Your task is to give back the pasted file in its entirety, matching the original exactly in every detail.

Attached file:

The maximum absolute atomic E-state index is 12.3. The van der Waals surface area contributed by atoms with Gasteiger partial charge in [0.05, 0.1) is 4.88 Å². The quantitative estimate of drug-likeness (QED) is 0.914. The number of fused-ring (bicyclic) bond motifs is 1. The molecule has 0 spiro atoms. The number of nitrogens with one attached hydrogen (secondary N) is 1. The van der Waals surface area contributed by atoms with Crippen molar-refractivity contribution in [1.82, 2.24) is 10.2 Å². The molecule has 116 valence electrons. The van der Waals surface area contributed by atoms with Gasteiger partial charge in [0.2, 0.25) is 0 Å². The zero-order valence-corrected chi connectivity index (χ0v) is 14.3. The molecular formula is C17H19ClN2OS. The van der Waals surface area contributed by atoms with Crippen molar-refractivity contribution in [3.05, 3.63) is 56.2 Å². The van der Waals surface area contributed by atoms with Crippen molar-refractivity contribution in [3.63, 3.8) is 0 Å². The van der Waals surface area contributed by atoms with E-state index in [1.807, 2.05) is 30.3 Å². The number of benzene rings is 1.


The maximum absolute atomic E-state index is 12.3. The van der Waals surface area contributed by atoms with Gasteiger partial charge in [0.05, 0.1) is 4.88 Å². The quantitative estimate of drug-likeness (QED) is 0.914. The number of fused-ring (bicyclic) bond motifs is 1. The molecule has 0 spiro atoms. The number of nitrogens with one attached hydrogen (secondary N) is 1. The van der Waals surface area contributed by atoms with Crippen molar-refractivity contribution in [1.82, 2.24) is 10.2 Å². The molecule has 116 valence electrons. The van der Waals surface area contributed by atoms with Gasteiger partial charge in [0.2, 0.25) is 0 Å². The zero-order valence-corrected chi connectivity index (χ0v) is 14.3. The molecular formula is C17H19ClN2OS. The van der Waals surface area contributed by atoms with Crippen molar-refractivity contribution in [3.05, 3.63) is 56.2 Å². The van der Waals surface area contributed by atoms with Crippen molar-refractivity contribution in [3.63, 3.8) is 0 Å². The van der Waals surface area contributed by atoms with E-state index in [1.807, 2.05) is 30.3 Å². The number of benzene rings is 1.